The ETA will be valid for two years or until a passport expires, whichever is sooner. Possession of one will be confirmed at airport check-in; they are tied to passport numbers and no hard copy will be required.
Each traveller must get their own ETA, including children and babies.
The Government says most people will get a decision within three working days. It has produced a video to explain the process.
How much does it cost?
£10 per applicant, subject to review; £15 is already being mooted as a possible future charge. For comparison, the US ESTA costs $21 (£17).
What will the money be spent on?
The Home Office estimate for net income ranges from £180 million to £400 million per year. It hasn’t announced how the money will be spent. Set-up and IT costs for public and private sectors will be well into the millions.
The US channels US$100 million annually from the ESTA into the Travel Promotion Fund, a public-private partnership that promotes the sector. In 2018, an excess of US$60 million went directly to paying the foreign debt.
What will happen to the data collected?
The UK Borders Agency says it will keep information “for as long as it is necessary for permitted purposes… At the border, passenger name records data is retained for up to five years. Advance passenger information may be retained for 10 years.”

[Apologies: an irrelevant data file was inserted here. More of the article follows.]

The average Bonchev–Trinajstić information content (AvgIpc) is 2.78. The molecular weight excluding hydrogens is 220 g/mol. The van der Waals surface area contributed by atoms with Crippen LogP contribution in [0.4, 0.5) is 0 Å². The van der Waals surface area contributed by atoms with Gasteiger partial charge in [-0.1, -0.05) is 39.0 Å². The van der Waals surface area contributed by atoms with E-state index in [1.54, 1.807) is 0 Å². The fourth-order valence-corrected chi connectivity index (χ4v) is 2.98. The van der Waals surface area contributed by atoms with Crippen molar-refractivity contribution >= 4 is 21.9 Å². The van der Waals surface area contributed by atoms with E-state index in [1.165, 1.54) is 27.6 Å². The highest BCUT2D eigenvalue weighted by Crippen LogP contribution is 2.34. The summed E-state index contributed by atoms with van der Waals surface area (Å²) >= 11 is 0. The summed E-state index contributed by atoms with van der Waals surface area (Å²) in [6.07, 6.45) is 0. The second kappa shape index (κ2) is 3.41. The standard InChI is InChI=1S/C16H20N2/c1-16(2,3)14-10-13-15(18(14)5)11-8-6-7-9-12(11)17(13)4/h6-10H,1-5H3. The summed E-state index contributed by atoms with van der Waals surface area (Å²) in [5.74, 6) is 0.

Other, more sensitive data can be held for between six and 25 years.
Fingerprints are typically held for 15 years. An individual can request the Secretary of State to delete their facial photograph.
Why are so many governments rolling out this electronic red tape at once?
The ETA scheme, like the ESTA, is intended to tighten border controls and enable the Government to gather data about visitors to the UK. The Home Office calls it “digitising the border” and believes that between 16 to 32 per cent of current refusals at the border could be prevented by the ETA scheme.
The European Union is expected to introduce a similar visa-waiver called ETIAS in 2025 for all travellers to the EU, including UK nationals. The ETIAS will require an address, passport details, current occupation, and information about past travel to conflict zones or criminal convictions. No biometric data, such as fingerprints will be collected on application, but on arrival at the border, travellers will have to provide a facial image and fingerprints as part of a separate scheme called Entry/Exit Systems (EES).
The EU says: “By providing vital information on security, irregular migration and public health, ETIAS will significantly contribute to closing existing security information gaps.”
ETIAS is expected to cost €7 and last for three years. There isn’t a confirmed date yet for the introduction of the scheme.
Will it deter visitors?